Share Email Print
cover

Proceedings Paper

Head-controlled assistive telerobot with extended physiological proprioception capability
Author(s): Marcos Salganicoff; Tariq Rahman; Ricardo Mahoney; D. Pino; Vijay Jayachandran; Vijay Kumar; Shoupu Chen; William S. Harwin
Format Member Price Non-Member Price
PDF $14.40 $18.00
cover GOOD NEWS! Your organization subscribes to the SPIE Digital Library. You may be able to download this paper for free. Check Access

Paper Abstract

People with disabilities such as quadriplegia can use mouth-sticks and head-sticks as extension devices to perform desired manipulations. These extensions provide extended proprioception which allows users to directly feel forces and other perceptual cues such as texture present at the tip of the mouth-stick. Such devices are effective for two principle reasons: because of their close contact with the user's tactile and proprioceptive sensing abilities; and because they tend to be lightweight and very stiff, and can thus convey tactile and kinesthetic information with high-bandwidth. Unfortunately, traditional mouth-sticks and head-sticks are limited in workspace and in the mechanical power that can be transferred because of user mobility and strength limitations. We describe an alternative implementation of the head-stick device using the idea of a virtual head-stick: a head-controlled bilateral force-reflecting telerobot. In this system the end-effector of the slave robot moves as if it were at the tip of an imaginary extension of the user's head. The design goal is for the system is to have the same intuitive operation and extended proprioception as a regular mouth-stick effector but with augmentation of workspace volume and mechanical power. The input is through a specially modified six DOF master robot (a PerForceTM hand-controller) whose joints can be back-driven to apply forces at the user's head. The manipulation tasks in the environment are performed by a six degree-of-freedom slave robot (the Zebra-ZEROTM) with a built-in force sensor. We describe the prototype hardware/software implementation of the system, control system design, safety/disability issues, and initial evaluation tasks.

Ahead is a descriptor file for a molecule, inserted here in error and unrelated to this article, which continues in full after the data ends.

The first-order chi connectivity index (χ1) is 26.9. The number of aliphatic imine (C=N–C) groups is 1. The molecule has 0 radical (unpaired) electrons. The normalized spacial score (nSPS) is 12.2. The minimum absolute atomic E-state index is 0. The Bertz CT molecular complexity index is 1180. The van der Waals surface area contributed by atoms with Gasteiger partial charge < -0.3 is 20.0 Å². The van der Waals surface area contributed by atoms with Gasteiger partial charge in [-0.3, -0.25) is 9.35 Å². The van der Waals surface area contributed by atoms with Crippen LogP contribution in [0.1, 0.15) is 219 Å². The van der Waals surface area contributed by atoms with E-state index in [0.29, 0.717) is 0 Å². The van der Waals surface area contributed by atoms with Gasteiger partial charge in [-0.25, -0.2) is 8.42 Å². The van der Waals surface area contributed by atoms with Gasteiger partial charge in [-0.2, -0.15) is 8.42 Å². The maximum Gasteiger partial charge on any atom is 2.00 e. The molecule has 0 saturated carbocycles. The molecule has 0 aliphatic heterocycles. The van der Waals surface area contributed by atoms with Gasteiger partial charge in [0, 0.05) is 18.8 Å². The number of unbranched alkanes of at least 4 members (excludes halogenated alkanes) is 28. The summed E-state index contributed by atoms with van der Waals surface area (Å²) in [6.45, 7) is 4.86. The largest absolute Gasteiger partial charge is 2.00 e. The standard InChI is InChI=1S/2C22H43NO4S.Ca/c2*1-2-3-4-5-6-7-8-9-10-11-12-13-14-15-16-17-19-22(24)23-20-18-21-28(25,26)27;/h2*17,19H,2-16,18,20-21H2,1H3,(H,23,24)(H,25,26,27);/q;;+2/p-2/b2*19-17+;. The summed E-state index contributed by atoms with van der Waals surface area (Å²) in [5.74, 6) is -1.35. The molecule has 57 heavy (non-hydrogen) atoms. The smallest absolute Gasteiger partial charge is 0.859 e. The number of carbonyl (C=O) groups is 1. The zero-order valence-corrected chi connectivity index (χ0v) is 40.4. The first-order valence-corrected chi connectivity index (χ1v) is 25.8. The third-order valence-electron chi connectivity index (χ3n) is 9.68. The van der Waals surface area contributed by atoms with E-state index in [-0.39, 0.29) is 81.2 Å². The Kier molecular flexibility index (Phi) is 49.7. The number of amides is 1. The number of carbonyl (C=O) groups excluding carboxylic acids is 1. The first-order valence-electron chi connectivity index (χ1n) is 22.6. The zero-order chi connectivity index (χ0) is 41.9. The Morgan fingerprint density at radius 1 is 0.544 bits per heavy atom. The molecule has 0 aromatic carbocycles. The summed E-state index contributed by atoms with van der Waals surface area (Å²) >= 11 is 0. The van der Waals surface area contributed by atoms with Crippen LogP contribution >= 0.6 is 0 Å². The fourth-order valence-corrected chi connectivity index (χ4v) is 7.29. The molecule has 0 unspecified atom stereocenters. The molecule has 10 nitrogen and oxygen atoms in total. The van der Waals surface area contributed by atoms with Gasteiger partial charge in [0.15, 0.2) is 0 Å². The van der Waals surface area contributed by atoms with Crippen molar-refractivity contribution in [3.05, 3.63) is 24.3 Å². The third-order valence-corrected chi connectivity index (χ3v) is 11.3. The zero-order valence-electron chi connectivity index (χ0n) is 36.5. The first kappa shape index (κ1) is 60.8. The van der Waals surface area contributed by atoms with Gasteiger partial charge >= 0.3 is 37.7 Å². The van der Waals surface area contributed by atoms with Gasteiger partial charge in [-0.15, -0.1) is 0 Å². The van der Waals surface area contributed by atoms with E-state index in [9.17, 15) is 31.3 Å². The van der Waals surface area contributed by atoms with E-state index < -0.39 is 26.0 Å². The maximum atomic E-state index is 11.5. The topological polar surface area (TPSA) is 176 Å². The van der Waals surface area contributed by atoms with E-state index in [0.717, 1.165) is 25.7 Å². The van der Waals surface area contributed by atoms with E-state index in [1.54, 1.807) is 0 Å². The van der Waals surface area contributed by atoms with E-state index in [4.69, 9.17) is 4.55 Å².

Paper Details

Date Published: 1 December 1995
PDF: 12 pages
Proc. SPIE 2590, Telemanipulator and Telepresence Technologies II, (1 December 1995); doi: 10.1117/12.227935
Show Author Affiliations
Marcos Salganicoff, Univ. of Delaware and A. I. duPont Institute (United States)
Tariq Rahman, Univ. of Delaware and A. I. duPont Institute (United States)
Ricardo Mahoney, Univ. of Delaware and A. I. duPont Institute (United States)
D. Pino, Univ. of Delaware and A. I. duPont Institute (United States)
Vijay Jayachandran, Univ. of Delaware and A. I. duPont Institute (United States)
Vijay Kumar, Univ. of Pennsylvania (United States)
Shoupu Chen, Univ. of Delaware and A. I. duPont Institute (United States)
William S. Harwin, Univ. of Delaware and A. I. duPont Institute (United States)


Published in SPIE Proceedings Vol. 2590:
Telemanipulator and Telepresence Technologies II
Marcos Salganicoff, Editor(s)

© SPIE. Terms of Use
Back to Top